First it was Donald Sterling and the Los Angeles Clippers, now it’s the City of Angels other professional basketball team that is under fire for alleged racism.
Fernando González, the Los Angeles Lakers longtime Spanish-language play-by-play radio announcer, alleges that one of the most successful NBA franchises of all-time treated him "differently from and less favorably than his Anglo-American counterparts in terms of wages, hours and conditions of employment," the Los Angeles Times reported.
González is now suing the Lakers and the network he works for, Time Warner Cable, for discrimination and harassment.
Among the charges leveled against the team, González alleges that when the Lakers won the NBA championship in 2000 most staff and broadcasters got a $6,000 commemorative ring, but he and his broadcast partner, Pepe Mantilla, were told they would have to pay $3,000 each for their rings. The problem was only resolved when the late broadcaster Chick Hearn interceded in on their behalf.
The team also purportedly failed the provide season tickets to the Spanish-language broadcast team – a normal measure for in-game broadcasters – gave them reduced travel, limited opportunities with the team's new TV channel and failed to ever set-up a “one-on-one interview with Kobe Bryant."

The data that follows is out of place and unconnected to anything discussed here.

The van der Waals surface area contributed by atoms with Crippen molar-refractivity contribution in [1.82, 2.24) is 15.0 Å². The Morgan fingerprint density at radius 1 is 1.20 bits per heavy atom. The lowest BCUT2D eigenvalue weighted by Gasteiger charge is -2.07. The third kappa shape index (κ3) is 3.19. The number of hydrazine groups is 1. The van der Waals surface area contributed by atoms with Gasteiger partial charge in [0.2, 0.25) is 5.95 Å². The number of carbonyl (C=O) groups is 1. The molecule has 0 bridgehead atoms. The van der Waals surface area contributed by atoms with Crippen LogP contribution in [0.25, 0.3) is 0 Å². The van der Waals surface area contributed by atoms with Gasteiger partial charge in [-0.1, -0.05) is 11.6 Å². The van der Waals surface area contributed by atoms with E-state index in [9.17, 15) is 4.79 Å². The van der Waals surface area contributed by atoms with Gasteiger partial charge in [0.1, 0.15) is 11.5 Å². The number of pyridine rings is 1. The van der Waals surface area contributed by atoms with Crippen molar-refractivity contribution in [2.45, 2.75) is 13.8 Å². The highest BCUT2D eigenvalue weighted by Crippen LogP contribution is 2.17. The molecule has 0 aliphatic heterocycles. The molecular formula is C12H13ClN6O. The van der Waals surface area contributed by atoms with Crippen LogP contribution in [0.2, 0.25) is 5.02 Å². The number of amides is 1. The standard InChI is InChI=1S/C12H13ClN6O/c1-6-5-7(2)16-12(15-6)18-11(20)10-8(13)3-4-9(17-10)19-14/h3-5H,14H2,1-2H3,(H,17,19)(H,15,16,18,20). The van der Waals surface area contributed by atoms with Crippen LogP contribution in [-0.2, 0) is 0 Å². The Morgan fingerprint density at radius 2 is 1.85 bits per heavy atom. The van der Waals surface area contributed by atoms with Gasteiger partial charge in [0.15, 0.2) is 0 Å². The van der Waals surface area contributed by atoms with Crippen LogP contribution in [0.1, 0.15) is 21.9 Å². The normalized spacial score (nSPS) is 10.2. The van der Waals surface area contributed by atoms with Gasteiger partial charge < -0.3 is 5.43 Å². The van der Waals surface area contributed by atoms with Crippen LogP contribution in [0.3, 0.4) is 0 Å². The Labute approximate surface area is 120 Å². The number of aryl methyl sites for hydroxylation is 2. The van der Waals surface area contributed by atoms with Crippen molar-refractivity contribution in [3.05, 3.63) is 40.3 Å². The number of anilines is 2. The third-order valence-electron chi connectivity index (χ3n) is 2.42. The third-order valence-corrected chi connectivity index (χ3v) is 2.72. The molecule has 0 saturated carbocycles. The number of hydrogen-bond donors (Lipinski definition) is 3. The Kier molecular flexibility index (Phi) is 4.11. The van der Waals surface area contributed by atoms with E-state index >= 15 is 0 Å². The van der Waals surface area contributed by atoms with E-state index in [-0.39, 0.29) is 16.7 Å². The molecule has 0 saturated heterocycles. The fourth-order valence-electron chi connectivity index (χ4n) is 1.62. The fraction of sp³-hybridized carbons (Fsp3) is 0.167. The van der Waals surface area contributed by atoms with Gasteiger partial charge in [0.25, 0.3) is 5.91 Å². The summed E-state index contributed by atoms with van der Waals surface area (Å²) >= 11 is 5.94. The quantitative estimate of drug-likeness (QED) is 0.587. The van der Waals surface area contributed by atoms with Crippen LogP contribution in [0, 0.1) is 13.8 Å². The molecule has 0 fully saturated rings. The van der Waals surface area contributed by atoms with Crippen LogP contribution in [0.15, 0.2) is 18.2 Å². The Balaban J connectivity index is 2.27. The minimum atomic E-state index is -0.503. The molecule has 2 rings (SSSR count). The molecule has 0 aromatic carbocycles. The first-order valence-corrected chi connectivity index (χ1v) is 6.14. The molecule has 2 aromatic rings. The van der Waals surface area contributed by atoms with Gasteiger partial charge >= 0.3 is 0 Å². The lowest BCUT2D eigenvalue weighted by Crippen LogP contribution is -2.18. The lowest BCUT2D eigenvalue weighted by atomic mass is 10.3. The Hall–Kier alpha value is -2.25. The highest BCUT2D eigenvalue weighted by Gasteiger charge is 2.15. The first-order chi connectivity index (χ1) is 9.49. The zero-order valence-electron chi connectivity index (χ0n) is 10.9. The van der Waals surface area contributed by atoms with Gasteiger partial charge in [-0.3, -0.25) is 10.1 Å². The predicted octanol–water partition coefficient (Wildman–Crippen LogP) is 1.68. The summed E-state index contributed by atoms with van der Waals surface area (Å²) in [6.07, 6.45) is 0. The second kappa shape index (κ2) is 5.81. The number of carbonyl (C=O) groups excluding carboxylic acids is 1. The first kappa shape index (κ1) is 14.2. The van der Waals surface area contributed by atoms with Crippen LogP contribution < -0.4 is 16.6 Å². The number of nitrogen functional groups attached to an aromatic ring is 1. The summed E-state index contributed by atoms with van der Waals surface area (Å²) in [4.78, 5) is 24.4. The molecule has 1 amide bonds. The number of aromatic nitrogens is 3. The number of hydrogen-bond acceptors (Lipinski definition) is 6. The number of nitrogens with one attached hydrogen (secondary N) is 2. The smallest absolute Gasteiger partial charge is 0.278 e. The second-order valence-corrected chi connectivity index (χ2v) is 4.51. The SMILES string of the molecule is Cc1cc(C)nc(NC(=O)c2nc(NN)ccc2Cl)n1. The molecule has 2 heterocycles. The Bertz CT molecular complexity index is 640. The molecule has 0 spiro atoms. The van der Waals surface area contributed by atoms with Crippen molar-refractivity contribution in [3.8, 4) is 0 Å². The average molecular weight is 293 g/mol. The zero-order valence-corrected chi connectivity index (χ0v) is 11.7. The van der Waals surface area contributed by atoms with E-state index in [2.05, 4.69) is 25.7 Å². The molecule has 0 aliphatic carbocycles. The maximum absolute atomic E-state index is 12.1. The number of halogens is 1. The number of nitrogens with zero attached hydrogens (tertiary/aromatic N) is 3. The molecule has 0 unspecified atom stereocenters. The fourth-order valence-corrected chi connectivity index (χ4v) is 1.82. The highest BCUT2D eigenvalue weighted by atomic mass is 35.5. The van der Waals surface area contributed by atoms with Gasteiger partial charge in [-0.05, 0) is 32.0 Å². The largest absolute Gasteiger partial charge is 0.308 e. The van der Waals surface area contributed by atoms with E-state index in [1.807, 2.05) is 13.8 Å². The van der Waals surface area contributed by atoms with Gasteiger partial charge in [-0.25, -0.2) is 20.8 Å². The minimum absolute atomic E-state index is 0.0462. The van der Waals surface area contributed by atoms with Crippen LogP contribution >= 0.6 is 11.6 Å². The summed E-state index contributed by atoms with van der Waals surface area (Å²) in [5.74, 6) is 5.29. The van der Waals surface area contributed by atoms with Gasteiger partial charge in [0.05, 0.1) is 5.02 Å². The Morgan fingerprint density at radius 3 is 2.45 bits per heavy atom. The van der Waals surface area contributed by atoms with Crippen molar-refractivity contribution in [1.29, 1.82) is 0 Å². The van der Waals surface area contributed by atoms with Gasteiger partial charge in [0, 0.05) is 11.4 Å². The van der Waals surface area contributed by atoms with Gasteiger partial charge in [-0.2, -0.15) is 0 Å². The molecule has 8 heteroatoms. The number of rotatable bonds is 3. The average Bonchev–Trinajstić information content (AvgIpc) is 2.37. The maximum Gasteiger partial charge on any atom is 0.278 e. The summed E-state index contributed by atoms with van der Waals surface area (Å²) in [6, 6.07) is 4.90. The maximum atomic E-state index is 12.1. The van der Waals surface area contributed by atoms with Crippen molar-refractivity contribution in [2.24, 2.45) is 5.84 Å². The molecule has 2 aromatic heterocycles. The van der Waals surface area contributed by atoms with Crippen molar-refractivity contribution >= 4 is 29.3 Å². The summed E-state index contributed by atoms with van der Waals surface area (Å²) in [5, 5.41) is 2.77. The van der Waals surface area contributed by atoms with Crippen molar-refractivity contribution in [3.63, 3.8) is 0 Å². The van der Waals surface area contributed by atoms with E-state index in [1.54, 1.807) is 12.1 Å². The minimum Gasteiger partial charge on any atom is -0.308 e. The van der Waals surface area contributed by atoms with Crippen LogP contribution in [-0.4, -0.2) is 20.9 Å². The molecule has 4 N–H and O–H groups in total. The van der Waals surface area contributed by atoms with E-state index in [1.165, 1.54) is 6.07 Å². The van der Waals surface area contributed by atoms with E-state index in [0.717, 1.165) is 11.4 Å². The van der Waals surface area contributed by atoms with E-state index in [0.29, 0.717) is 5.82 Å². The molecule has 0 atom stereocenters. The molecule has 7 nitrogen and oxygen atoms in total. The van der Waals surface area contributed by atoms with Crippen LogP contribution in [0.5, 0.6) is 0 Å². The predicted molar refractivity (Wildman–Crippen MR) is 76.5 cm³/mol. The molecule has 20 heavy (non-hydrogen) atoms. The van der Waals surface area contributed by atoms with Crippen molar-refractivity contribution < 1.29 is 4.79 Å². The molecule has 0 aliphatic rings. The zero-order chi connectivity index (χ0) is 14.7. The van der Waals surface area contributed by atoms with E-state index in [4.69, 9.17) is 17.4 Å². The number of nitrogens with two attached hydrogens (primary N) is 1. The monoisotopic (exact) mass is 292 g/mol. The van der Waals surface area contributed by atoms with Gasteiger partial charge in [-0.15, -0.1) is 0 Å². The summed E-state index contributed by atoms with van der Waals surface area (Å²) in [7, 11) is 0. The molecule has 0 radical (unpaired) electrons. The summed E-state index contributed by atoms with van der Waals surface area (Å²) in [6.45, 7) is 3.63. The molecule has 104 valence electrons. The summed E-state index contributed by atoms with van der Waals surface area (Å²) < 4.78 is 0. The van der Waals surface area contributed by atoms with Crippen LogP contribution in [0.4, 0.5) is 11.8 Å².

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The 53-year old González was hired by the Lakers in 1996. He was born in Mexico, but is now an American citizen.
González’s complaint stems back to 2011 when the Lakers and Time Warner Cable signed a 20-year, $3 billion deal launching a Spanish-language television network, TWC Deporters. González claims that neither he nor Mantilla were ever considered for new network, and that the two Spanish-language broadcasters who were hired for it were, "less than 40 years old and with no experience in basketball."
"The Lakers' unconscionable refusal constituted additional retaliation against Plaintiff for the exercise of his protected rights, and signaled the Lakers' intention to begin putting Plaintiff out to pasture," claims the lawsuit, according to the Hollywood Reporter.
González plans to seek a judgment of at least $1 million.